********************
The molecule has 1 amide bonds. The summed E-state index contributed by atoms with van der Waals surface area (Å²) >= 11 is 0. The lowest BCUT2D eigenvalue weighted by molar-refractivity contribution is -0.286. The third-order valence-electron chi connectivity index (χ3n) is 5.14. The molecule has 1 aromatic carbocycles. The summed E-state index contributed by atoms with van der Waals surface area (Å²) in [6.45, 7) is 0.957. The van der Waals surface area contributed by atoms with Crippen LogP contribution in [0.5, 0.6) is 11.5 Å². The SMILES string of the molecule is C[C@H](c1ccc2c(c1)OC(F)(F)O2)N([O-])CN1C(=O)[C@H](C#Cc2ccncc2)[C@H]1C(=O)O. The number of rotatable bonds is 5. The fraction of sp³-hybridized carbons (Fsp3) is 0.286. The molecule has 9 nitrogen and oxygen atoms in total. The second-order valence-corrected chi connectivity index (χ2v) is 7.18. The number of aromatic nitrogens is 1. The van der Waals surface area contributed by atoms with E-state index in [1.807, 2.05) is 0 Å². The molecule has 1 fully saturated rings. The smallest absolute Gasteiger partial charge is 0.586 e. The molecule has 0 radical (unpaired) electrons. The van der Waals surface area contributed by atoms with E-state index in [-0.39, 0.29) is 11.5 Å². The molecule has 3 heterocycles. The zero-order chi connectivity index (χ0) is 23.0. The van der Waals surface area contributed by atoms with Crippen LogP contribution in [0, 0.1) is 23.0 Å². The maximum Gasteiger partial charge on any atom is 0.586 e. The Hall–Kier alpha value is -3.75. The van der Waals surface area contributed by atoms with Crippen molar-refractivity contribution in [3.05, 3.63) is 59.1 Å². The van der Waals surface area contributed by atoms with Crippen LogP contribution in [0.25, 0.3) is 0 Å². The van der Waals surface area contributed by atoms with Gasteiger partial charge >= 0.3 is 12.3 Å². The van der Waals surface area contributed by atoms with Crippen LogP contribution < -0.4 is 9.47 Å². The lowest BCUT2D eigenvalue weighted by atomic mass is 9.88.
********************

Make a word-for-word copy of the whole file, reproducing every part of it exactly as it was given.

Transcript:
The molecule has 1 amide bonds. The summed E-state index contributed by atoms with van der Waals surface area (Å²) >= 11 is 0. The lowest BCUT2D eigenvalue weighted by molar-refractivity contribution is -0.286. The third-order valence-electron chi connectivity index (χ3n) is 5.14. The molecule has 1 aromatic carbocycles. The summed E-state index contributed by atoms with van der Waals surface area (Å²) in [6.45, 7) is 0.957. The van der Waals surface area contributed by atoms with Crippen LogP contribution in [0.5, 0.6) is 11.5 Å². The SMILES string of the molecule is C[C@H](c1ccc2c(c1)OC(F)(F)O2)N([O-])CN1C(=O)[C@H](C#Cc2ccncc2)[C@H]1C(=O)O. The number of rotatable bonds is 5. The fraction of sp³-hybridized carbons (Fsp3) is 0.286. The molecule has 9 nitrogen and oxygen atoms in total. The second-order valence-corrected chi connectivity index (χ2v) is 7.18. The number of aromatic nitrogens is 1. The van der Waals surface area contributed by atoms with E-state index in [1.807, 2.05) is 0 Å². The molecule has 1 fully saturated rings. The smallest absolute Gasteiger partial charge is 0.586 e. The molecule has 0 radical (unpaired) electrons. The van der Waals surface area contributed by atoms with E-state index in [-0.39, 0.29) is 11.5 Å². The molecule has 3 heterocycles. The zero-order chi connectivity index (χ0) is 23.0. The van der Waals surface area contributed by atoms with Crippen LogP contribution in [0, 0.1) is 23.0 Å². The maximum Gasteiger partial charge on any atom is 0.586 e. The Hall–Kier alpha value is -3.75. The van der Waals surface area contributed by atoms with Crippen molar-refractivity contribution in [3.05, 3.63) is 59.1 Å². The van der Waals surface area contributed by atoms with Crippen LogP contribution in [0.25, 0.3) is 0 Å². The van der Waals surface area contributed by atoms with Gasteiger partial charge >= 0.3 is 12.3 Å². The van der Waals surface area contributed by atoms with Crippen LogP contribution < -0.4 is 9.47 Å². The lowest BCUT2D eigenvalue weighted by atomic mass is 9.88.